Leavenworth’s rock climbing is world famous. Visiting climbers from all have ascended our area’s granite mountains, crags and boulders for 60 years. Those visits have had an accumulative effect on the trails and staging areas of popular climbing areas around the valley. The USFS teamed up with citizen action organizations and local volunteers to do some serious trail work to the original Leavenworth crag, Castle Rock.
Several areas of the trail were rerouted and stabilized, greatly preventing future erosion and visitor impact on the areas surrounding popular routes. No imported materials were used in the construction, instead relying on granite blocks and gravel from onsite. Icicle TV is no stranger to climbing and was happy to help out and make some new friends in the process. He spoke with several of the hard working folks onsite, let’s hear what they have to say.
Morgan Foster and Adam Greenstreet, USFS Climbing Rangers, thought it was great to see the turnout form all the different organizations involved in climbing and get out there for the trail project. “Projects like this are an important part of our climbing ranger program” said Foster. “The rangers work with climbers that utilize the areas and manage to get out in the woods to get hands on climbing experience. We’re developing productive relationships with our partner organizations like Chelan County Mountain Rescue Association, Washington Climbers Coalition, The Mountaineers, and the Access Fund to accomplish goals that benefit both the environment and the climbing community” added Greenstreet.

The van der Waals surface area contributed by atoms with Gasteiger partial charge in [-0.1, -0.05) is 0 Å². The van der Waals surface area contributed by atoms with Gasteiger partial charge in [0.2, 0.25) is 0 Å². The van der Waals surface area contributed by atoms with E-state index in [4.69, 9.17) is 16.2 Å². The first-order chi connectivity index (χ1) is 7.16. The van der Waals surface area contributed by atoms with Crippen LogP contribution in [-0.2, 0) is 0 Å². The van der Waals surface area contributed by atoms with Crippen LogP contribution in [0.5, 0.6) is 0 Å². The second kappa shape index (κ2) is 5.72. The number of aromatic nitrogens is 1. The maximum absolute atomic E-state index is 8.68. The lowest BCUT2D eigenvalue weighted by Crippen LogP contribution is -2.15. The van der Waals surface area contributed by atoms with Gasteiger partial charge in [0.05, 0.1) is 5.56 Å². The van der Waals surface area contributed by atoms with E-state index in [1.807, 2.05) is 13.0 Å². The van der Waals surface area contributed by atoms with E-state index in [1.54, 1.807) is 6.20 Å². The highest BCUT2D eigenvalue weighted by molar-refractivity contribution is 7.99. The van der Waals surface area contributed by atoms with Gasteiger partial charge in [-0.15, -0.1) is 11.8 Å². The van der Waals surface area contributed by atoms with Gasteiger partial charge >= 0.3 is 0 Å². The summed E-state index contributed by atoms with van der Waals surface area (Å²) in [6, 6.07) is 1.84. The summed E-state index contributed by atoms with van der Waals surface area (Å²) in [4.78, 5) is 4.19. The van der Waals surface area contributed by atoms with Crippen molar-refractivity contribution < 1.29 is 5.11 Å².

Kurt Haire, Chelan County Mountain Rescue Association Volunteer- “We’re happy to see more accessible trails because it makes our job easier when we’re assisting with rescues. When the local EMS management system gets a call that is beyond the capacity of the sheriff’s professional rescuers (ex: wilderness or technical rescue) that’s when we get involved. CCMRA is all volunteers. Currently we have about 20 active people on call.”
John Race, Owner, Leavenworth Mountain School-“It makes sense that local climbers and local climbing organizations make an effort to protect our great climbing resources and that the forest service is open to volunteer labor in the face of a very limited budget. Olivia and I were happy to see everyone pitch in, get along, agree on goals, and sweat a bit. Hats off to the Washington Climbers Coalition, the Access Fund, and the Leavenworth Ranger District as without those three making it happen it would not have come about. We are looking forward to being part of the discussion moving forward and happy to provide strong backs and weak minds when the dirty work needs to be done.”
Finally we talked to the man who spearheaded the trail building day. Matt Perkins has worked tirelessly to protect climbers rights to access public lands. ” The Washington Climbers Coalition is committed to protecting our state’s climbing heritage. Castle Rock hosted the first technical climbs in the state, so it’s a good place as any to continue to build a lasting partnership for the future.” Any way you slice it, trail projects like the Castle Rock trail day are the way of the future.